Can waste solve the waste problem?
Whoever said ‘happily ever after’ was just the stuff of fairytales?
Thee days, those words are written into the soles of Lionel Messi’s cleats. (Or at least, that’s the idea.) The ‘Sport Infinity’ range by sports apparel company Adidas uses worn-out cleats and, by combining them with scrap materials from other industries, reimagines them into high-quality new shoes. “The football boots of the future could contain everything from carbon used in aircraft manufacturing to fibres of the boots that scored during the World Cup,” Adidas says.
It’s called infinity recycling – one of the many good ideas wrought by circular economy thinking – and it may just be the Sunday game norm someday.
With three billion new middle-class consumers expected to enter global market in the next 15 years, we can expect three billion more hungry appetites for the resources and infrastructure required to meet their lifestyle demands.
Currently, our economy is run by a ‘take-make-dispose’ linear approach that generates a breathtaking amount of waste. According to Richard Girling’s book Rubbish!, 90 percent of the raw materials used in manufacturing don’t even make it out the factory doors, while 80 percent of products made are thrown away within the first six months of their life cycle. The resource crunch is more like a suffocation, with our incriminating fingerprints all over the planet’s throat. The extractive industry’s approach is unsustainable – raw materials are being depleted quicker than they can regenerate.
The circular economy may be a highly practical solution to our planet’s burgeoning woes.
Could we halt the downward spiral by using waste to solve the waste crisis?
With McKinsey rolling out projections as high as $1 trillion to gain from a closed-loop economy, circularity seems to have our ‘thumbs up’ in principle. The truth is, however, we are a far cry from adopting its practical reality in our design-distribution streams. So how will we get there? If the circular economy is indeed the way of the future, what needs to change now to usher it in? Could the circular economy define the end of the extractive industry as we know it?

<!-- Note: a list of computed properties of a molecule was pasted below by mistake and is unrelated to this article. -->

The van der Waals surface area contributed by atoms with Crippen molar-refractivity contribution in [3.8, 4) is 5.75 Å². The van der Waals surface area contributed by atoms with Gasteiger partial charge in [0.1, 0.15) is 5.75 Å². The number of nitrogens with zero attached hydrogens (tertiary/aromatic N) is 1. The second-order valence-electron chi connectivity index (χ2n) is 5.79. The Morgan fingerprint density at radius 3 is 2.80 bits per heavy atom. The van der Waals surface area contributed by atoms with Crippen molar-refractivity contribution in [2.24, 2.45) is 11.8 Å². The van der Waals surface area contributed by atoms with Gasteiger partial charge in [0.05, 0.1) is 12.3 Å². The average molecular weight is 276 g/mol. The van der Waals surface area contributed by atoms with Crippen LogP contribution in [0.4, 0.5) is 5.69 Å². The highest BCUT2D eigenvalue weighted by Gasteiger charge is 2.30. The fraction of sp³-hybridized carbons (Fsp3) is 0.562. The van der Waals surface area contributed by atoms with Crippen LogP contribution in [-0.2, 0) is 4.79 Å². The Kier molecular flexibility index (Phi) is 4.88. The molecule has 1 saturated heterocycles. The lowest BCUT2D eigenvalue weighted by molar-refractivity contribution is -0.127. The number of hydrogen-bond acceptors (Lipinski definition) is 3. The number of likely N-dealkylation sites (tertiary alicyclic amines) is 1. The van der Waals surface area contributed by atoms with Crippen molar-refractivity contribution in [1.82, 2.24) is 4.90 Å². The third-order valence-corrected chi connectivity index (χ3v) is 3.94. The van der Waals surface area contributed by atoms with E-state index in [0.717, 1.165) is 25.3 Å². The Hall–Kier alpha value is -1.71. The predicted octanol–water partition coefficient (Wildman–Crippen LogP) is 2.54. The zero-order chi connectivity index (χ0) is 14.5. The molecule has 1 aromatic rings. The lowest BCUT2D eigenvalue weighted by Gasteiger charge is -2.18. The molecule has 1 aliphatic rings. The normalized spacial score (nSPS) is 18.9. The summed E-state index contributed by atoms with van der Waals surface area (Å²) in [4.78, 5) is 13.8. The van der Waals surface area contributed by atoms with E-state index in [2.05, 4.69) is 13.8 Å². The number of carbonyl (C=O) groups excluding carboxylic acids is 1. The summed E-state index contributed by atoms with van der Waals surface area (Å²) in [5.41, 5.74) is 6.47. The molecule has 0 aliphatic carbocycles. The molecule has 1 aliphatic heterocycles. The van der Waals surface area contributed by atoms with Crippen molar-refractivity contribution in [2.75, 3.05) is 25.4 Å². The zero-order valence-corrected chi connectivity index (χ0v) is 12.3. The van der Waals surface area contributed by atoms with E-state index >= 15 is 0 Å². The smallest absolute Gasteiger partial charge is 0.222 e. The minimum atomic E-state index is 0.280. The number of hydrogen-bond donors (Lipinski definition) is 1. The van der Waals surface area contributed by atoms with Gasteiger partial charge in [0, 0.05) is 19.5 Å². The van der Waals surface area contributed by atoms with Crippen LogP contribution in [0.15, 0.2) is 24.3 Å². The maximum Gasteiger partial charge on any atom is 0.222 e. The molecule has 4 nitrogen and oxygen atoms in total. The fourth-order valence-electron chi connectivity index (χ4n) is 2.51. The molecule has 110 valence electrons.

We have to believe in a new buying power
The Kingfisher Group has much to say on the future shift in consumerism, and is using power tools to say it. Rather than buying that drill that is used on average six minutes in a year, why not rent it for the day? Surely it would be better value for money on that rare occasion when a hinge is loose?
The company, along with others like Mud Jeans and Philips, are paving the way for new ideology and design around products and how we relate to them. Consumerism is moving to stewardship, with the emphasis on service over product acquisition. So, in other words, the ‘pay per use’ contractual agreements associated with smartphones could extend to washing machines, DIY equipment or even Levi’s jeans. Access to, not ownership of, a product will be the new trading power. This will launch fantastic new intelligent systems to undergird the process.